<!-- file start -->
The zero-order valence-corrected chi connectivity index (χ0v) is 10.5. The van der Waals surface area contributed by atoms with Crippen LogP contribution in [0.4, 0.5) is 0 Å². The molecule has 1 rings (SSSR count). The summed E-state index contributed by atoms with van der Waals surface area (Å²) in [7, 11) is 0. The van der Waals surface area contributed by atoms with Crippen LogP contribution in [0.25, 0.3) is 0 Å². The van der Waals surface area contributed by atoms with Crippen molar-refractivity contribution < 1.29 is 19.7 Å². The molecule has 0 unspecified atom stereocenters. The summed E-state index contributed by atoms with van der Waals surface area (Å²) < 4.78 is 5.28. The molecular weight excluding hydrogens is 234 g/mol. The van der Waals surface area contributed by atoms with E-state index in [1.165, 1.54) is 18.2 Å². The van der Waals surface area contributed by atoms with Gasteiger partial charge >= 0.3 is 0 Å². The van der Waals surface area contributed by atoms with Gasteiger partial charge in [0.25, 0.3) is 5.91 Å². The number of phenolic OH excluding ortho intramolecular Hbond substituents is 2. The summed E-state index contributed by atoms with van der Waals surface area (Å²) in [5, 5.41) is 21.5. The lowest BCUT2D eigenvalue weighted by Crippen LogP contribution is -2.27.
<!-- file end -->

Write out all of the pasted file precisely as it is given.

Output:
The zero-order valence-corrected chi connectivity index (χ0v) is 10.5. The van der Waals surface area contributed by atoms with Crippen LogP contribution in [0.4, 0.5) is 0 Å². The molecule has 1 rings (SSSR count). The summed E-state index contributed by atoms with van der Waals surface area (Å²) in [7, 11) is 0. The van der Waals surface area contributed by atoms with Crippen LogP contribution in [0.25, 0.3) is 0 Å². The van der Waals surface area contributed by atoms with Crippen molar-refractivity contribution < 1.29 is 19.7 Å². The molecule has 0 unspecified atom stereocenters. The summed E-state index contributed by atoms with van der Waals surface area (Å²) < 4.78 is 5.28. The molecular weight excluding hydrogens is 234 g/mol. The van der Waals surface area contributed by atoms with E-state index in [1.165, 1.54) is 18.2 Å². The van der Waals surface area contributed by atoms with Gasteiger partial charge >= 0.3 is 0 Å². The van der Waals surface area contributed by atoms with Gasteiger partial charge in [0.25, 0.3) is 5.91 Å². The number of phenolic OH excluding ortho intramolecular Hbond substituents is 2. The summed E-state index contributed by atoms with van der Waals surface area (Å²) in [5, 5.41) is 21.5. The lowest BCUT2D eigenvalue weighted by Crippen LogP contribution is -2.27.